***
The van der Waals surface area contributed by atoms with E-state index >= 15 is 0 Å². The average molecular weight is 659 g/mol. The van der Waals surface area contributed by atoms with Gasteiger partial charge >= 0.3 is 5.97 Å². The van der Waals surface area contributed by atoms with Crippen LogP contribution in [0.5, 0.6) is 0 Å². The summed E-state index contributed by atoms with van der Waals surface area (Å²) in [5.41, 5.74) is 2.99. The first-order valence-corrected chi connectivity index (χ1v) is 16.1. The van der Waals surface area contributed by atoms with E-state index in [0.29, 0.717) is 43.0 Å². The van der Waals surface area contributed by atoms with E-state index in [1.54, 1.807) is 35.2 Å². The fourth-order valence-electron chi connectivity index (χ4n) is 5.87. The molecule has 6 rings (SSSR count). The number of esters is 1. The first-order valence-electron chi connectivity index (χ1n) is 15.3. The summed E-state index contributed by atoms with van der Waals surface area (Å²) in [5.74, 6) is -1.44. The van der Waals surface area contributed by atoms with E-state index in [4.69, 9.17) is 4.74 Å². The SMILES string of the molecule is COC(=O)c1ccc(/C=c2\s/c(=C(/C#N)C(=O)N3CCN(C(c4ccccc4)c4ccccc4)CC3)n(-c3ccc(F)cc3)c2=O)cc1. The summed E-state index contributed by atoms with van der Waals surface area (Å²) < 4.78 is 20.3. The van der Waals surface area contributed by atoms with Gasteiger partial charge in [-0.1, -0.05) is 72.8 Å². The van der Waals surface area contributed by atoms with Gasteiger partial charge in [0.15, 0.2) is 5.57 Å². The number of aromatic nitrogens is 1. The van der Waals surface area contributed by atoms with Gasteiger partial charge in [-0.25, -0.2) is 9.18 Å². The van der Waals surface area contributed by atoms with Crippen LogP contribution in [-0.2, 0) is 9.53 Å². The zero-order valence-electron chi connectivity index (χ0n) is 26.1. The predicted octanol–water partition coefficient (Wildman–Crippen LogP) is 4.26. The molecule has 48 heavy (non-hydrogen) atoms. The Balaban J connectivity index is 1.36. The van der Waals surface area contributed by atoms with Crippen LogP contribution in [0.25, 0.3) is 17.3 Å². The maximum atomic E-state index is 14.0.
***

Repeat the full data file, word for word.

The van der Waals surface area contributed by atoms with E-state index >= 15 is 0 Å². The average molecular weight is 659 g/mol. The van der Waals surface area contributed by atoms with Gasteiger partial charge >= 0.3 is 5.97 Å². The van der Waals surface area contributed by atoms with Crippen LogP contribution in [0.5, 0.6) is 0 Å². The summed E-state index contributed by atoms with van der Waals surface area (Å²) in [5.41, 5.74) is 2.99. The first-order valence-corrected chi connectivity index (χ1v) is 16.1. The van der Waals surface area contributed by atoms with E-state index in [0.29, 0.717) is 43.0 Å². The van der Waals surface area contributed by atoms with E-state index in [1.54, 1.807) is 35.2 Å². The fourth-order valence-electron chi connectivity index (χ4n) is 5.87. The molecule has 6 rings (SSSR count). The number of esters is 1. The first-order valence-electron chi connectivity index (χ1n) is 15.3. The summed E-state index contributed by atoms with van der Waals surface area (Å²) in [5.74, 6) is -1.44. The van der Waals surface area contributed by atoms with E-state index in [4.69, 9.17) is 4.74 Å². The SMILES string of the molecule is COC(=O)c1ccc(/C=c2\s/c(=C(/C#N)C(=O)N3CCN(C(c4ccccc4)c4ccccc4)CC3)n(-c3ccc(F)cc3)c2=O)cc1. The summed E-state index contributed by atoms with van der Waals surface area (Å²) < 4.78 is 20.3. The van der Waals surface area contributed by atoms with Gasteiger partial charge in [-0.1, -0.05) is 72.8 Å². The van der Waals surface area contributed by atoms with Gasteiger partial charge in [0.15, 0.2) is 5.57 Å². The number of aromatic nitrogens is 1. The van der Waals surface area contributed by atoms with Gasteiger partial charge in [-0.25, -0.2) is 9.18 Å². The van der Waals surface area contributed by atoms with Crippen LogP contribution in [-0.2, 0) is 9.53 Å². The zero-order valence-electron chi connectivity index (χ0n) is 26.1. The predicted octanol–water partition coefficient (Wildman–Crippen LogP) is 4.26. The molecule has 48 heavy (non-hydrogen) atoms. The Balaban J connectivity index is 1.36. The van der Waals surface area contributed by atoms with Crippen LogP contribution in [0.25, 0.3) is 17.3 Å². The maximum atomic E-state index is 14.0.